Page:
Marriage certificates: Everything you need to know
How to find and order marriage certificates for your British and UK ancestors and what the records will tell you
Marriage certificates are key documents and provide a wealth of information on two strands of your family history. They will help take you back to the next generation by providing the father's name for the bride and groom as well as their occupations and may lead to surprising discoveries, for instance the witnesses may be family members. Scottish marriage certificates provide even more information and are easy to access online as long as the marriage happened more than 75 years ago. More recent Scottish marriage certificates can be ordered online and will be sent as a certified paper copy.
Top tip: The church record of a marriage will give you the same information as the civil registration certificate. If you know the church your ancestor married in and the parish records are online, you may be able to get the same information without having to pay for a certificate.
Marriage certificates for England and Wales, how much do they cost?
The General Register Office (GRO) in Southport holds records of all marriages recorded in England and Wales from 1837 onwards as well as records for some British Nationals married overseas dating back to 1761. It costs £11 to order a marriage certificate for England and Wales and there is an additional non-refundable administration fee of £3 if you do not supply the GRO index reference number. There is an additional £3.50 fee if the GRO cannot find a record using the information you supply so be sure that you copy the GRO index reference number down carefully. You can also order marriage certificates by phone or post at a cost of £15 per certificate.
How to find a GRO index reference
The GRO provides a public index that lists basic details of every marriage recorded in England and Wales. The index is divided into four quarters for each year and can be searched online on free website FreeBMD, as well as all family history websites if you are a subscriber. Once you have found the right marriage record, you will need to note the following:
- Full name of at least one of the people on the certificate
- The year and quarter in which the marriage was registered
- The registration district
- The volume and page number of the entry
How to order a marriage certificate for England and Wales
How to order online
It's quick and easy to order a marriage certificate online, just follow these three steps:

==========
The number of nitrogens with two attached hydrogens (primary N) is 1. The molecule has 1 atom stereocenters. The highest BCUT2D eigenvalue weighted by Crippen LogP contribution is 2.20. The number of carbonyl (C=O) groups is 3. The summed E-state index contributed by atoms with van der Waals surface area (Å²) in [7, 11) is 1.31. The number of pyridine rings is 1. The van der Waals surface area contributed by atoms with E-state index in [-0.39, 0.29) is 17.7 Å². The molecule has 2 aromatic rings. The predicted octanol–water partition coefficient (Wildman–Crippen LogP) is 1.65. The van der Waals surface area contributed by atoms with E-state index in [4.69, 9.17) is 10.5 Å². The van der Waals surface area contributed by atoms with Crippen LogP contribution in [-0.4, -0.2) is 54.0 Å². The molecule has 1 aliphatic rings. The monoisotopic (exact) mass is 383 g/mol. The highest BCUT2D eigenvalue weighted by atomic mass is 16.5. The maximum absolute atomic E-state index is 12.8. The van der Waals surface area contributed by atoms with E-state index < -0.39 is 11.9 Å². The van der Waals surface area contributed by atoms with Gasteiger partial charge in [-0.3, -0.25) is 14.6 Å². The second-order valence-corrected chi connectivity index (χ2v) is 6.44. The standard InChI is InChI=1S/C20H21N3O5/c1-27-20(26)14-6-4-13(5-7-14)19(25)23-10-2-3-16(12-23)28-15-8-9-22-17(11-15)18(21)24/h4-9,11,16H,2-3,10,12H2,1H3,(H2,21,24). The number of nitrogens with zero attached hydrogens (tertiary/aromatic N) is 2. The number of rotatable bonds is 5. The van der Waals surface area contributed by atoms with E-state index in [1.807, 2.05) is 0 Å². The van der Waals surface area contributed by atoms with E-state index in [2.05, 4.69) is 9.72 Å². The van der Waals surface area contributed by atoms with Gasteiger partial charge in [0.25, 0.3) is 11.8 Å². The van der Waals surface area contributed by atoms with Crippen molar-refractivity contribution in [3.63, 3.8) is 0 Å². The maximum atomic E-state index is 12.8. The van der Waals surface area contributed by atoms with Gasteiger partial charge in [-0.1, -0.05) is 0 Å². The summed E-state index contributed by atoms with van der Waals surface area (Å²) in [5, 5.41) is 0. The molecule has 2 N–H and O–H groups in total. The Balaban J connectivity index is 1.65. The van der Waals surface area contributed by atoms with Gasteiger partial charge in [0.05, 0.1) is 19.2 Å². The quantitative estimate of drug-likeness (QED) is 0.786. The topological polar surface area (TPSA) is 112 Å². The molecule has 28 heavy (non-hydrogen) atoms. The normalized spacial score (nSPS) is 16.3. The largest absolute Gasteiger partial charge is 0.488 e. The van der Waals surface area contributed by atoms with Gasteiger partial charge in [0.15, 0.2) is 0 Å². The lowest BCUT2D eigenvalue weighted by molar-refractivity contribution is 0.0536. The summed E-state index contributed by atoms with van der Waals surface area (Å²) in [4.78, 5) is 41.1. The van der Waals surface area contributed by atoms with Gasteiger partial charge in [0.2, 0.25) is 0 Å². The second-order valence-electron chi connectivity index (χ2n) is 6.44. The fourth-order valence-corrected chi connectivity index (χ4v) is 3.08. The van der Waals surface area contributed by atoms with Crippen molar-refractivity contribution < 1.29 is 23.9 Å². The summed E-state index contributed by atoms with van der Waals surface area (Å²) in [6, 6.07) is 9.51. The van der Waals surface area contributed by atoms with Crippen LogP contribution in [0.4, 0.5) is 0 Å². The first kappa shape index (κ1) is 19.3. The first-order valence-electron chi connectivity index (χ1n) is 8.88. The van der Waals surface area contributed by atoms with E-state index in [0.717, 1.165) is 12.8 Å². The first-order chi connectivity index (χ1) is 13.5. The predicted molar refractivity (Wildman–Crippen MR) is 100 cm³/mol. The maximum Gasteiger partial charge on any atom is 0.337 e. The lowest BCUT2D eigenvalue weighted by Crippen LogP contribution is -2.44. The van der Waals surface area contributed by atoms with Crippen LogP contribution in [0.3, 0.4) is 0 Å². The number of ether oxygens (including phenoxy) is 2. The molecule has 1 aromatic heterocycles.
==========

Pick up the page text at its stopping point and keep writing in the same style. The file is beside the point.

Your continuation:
- Visit the General Register Office website and select 'Order certificates online'. You will need to register for an account if you have not registered before (you will need an email address).
- Select 'Order a certificate or PDF' and then select 'Marriage' and provide the year of the marriage you are looking for (if you don't know the precise year, the GRO will search a year either side of the year you provide).
- Next you will have the option to supply the GRO index reference if known, or ask the GRO to search for the marriage with other details supplied by you. If you supply the GRO index details, then you will be charged £11. If you don't have this, then you will need to supply the name of either the bride or groom, the year of marriage (the GRO will search one year either side if necessary) and place of marriage. There are options to add names of fathers which may help to narrow down results and save you the cost of ordering a certificate that does not relate to your family. This option costs £14.
How to order by phone
If you don't wish to order online you can order a marriage certificate by telephone with a credit/debit card on 0300 123 1837. Lines are open 8am to 6pm Monday to Friday and 9am to 1pm on Saturdays. Certificates ordered over the phone are subject to an additional £4 fee, costing £15 in total.
How to order by post
Application for marriage certificates can also be made by post and forms can be obtained from the GRO or downloaded here.
Marriage certificates for Scotland, how much do they cost?
Civil registration didn't start in Scotland until 1855 but, although they don't go back as far as those in England and Wales, Scottish marriage certificates include the names of the mothers of the bride and groom, including maiden name. The records for Scottish vital events have been digitised making them easier and cheaper to access. Marriage certificates are official records and can be ordered online for £12 plus postage which starts at £1.22. However, you can order an uncertified digital marriage record, which will provide exactly the same information, for just £1.50 (for marriages that happened at least 75 years ago).